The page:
A show at the National Portrait Gallery takes a broad view of how artists consider identity in their work
When curator Taína Caragol began to organize the latest exhibition of contemporary portraiture at the Smithsonian’s National Portrait Gallery in Washington, D.C., she says she wanted to “bust apart” the notion of what defines a portrait. So for “Portraiture Now: Staging the Self,” she included collages, photographs, and paintings—all marked by elements of theatricality. “A lot of people who visit us have a certain expectation of what they want to see on the walls,” she says. “So I think it’s a healthy thing to question what portraiture can be. We have portraits in the show that don’t have faces.”
Caragol hopes the show will bust apart other notions too. Each of the half-dozen artists featured is of Latin American origin—from Mexican American to Ecuadorean—and lives in the United States. “Staging the Self” avoids the colorful folkloric work so often associated with Latino art in favor of the more conceptual. Carlee Fernandez, for example, uses her body as a sculptural object in photographic pieces that explore the influential figures in her life (from sculptor Franz West to writer Charles Bukowski), while María Martínez Cañas plays with issues of gender and selfhood in photomontages that blend her own face with her father’s.
“If anything, the single statement here is that you cannot make a single statement about what it means to be Latino,” Caragol says. The exhibition, which opens August 22, is part of an ongoing effort by the Smithsonian Institution to engage Latino audiences—and to consider how the Smithsonian’s collections and programming might better reflect the long-running Latino presence in the U.S. With “Staging the Self,” Caragol says she intentionally places the work of Latino artists within the broader framework of the American experience, so that Latinos “aren’t constantly portrayed as some exotic other.”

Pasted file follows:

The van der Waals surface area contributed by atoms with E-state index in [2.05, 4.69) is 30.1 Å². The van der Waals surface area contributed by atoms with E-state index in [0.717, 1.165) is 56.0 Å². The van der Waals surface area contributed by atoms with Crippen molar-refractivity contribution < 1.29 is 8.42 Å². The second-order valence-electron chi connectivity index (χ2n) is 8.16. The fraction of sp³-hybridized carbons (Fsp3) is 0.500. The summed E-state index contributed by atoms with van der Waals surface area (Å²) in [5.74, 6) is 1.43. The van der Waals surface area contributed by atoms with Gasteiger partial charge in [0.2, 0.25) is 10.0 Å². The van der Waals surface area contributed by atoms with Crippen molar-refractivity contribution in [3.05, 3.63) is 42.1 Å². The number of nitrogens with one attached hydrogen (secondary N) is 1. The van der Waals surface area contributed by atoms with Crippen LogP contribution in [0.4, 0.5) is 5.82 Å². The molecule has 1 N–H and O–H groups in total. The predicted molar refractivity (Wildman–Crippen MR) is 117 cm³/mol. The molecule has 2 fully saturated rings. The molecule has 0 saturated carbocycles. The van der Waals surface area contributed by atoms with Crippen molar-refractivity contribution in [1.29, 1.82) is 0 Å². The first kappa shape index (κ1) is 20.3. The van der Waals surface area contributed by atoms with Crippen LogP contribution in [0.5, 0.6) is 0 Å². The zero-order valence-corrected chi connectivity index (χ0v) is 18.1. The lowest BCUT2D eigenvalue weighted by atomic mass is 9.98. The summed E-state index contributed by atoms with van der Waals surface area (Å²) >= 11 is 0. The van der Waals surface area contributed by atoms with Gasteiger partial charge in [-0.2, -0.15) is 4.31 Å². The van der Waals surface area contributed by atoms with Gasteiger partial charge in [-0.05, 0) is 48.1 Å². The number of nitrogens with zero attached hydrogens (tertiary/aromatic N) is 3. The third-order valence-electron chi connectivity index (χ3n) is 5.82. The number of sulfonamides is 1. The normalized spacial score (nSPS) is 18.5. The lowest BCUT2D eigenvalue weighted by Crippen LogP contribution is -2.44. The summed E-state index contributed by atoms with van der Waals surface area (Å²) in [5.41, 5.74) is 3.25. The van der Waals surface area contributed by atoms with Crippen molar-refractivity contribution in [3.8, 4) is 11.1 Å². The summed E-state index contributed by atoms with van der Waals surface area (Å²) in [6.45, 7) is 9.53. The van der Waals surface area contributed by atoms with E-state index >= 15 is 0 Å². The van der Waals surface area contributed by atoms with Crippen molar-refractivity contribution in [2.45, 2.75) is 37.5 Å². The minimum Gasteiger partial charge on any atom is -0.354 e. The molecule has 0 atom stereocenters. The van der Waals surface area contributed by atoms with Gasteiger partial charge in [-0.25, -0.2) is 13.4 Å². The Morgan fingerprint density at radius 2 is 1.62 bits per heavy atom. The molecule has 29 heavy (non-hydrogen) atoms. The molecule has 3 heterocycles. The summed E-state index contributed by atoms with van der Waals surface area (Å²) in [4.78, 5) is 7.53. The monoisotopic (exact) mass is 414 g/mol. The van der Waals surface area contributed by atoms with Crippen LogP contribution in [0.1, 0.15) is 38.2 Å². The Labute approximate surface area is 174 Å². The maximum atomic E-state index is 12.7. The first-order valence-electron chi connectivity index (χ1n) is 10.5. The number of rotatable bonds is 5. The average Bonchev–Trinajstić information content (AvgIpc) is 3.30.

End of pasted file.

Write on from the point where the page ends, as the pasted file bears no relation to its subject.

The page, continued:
One such artist is Michael Vasquez, a Miami-based painter whose expressive, outsize canvases frequently depict the gang members he hung out with as a kid. His work channels urban youth culture, but it also reveals the influence of painters such as Jenny Saville. While Vasquez is attuned to his Latino roots (his father is Puerto Rican), his concerns are universal. “The fact is, I’m much more American than I am Latin American,” he says. And what could be more Latino than that?
A version of this story originally appeared in the Summer 2014 issue of ARTnews on page 26 under the title “What Does Latino Look Like?”